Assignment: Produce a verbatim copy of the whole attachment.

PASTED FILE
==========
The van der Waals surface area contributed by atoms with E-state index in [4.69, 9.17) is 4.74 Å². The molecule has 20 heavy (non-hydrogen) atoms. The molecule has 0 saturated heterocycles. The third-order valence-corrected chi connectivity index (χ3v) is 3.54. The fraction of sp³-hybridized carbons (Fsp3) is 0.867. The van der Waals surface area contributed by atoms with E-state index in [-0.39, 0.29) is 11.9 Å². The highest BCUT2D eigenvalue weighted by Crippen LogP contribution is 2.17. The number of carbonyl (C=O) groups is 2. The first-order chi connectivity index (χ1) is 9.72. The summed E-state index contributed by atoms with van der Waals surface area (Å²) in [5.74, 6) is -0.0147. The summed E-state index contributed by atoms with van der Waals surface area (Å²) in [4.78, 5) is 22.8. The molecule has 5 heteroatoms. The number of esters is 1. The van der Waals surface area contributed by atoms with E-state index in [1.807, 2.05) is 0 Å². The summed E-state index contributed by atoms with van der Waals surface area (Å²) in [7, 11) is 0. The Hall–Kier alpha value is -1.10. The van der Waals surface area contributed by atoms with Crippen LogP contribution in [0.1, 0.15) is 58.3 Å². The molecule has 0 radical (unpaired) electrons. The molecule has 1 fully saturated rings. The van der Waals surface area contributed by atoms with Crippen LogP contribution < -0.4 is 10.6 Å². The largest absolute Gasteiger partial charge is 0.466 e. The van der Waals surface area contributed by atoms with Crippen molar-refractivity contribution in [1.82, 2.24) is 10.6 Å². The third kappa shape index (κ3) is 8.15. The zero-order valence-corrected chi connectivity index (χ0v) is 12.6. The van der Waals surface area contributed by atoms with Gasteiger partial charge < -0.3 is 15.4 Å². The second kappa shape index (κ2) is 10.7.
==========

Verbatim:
The van der Waals surface area contributed by atoms with E-state index in [4.69, 9.17) is 4.74 Å². The molecule has 20 heavy (non-hydrogen) atoms. The molecule has 0 saturated heterocycles. The third-order valence-corrected chi connectivity index (χ3v) is 3.54. The fraction of sp³-hybridized carbons (Fsp3) is 0.867. The van der Waals surface area contributed by atoms with E-state index in [-0.39, 0.29) is 11.9 Å². The highest BCUT2D eigenvalue weighted by Crippen LogP contribution is 2.17. The number of carbonyl (C=O) groups is 2. The first-order chi connectivity index (χ1) is 9.72. The summed E-state index contributed by atoms with van der Waals surface area (Å²) in [5.74, 6) is -0.0147. The summed E-state index contributed by atoms with van der Waals surface area (Å²) in [4.78, 5) is 22.8. The molecule has 5 heteroatoms. The number of esters is 1. The van der Waals surface area contributed by atoms with E-state index in [1.807, 2.05) is 0 Å². The summed E-state index contributed by atoms with van der Waals surface area (Å²) in [7, 11) is 0. The Hall–Kier alpha value is -1.10. The van der Waals surface area contributed by atoms with Crippen LogP contribution in [0.1, 0.15) is 58.3 Å². The molecule has 0 radical (unpaired) electrons. The molecule has 1 fully saturated rings. The van der Waals surface area contributed by atoms with Crippen LogP contribution < -0.4 is 10.6 Å². The largest absolute Gasteiger partial charge is 0.466 e. The van der Waals surface area contributed by atoms with Crippen molar-refractivity contribution in [1.82, 2.24) is 10.6 Å². The third kappa shape index (κ3) is 8.15. The zero-order valence-corrected chi connectivity index (χ0v) is 12.6. The van der Waals surface area contributed by atoms with Gasteiger partial charge < -0.3 is 15.4 Å². The second kappa shape index (κ2) is 10.7.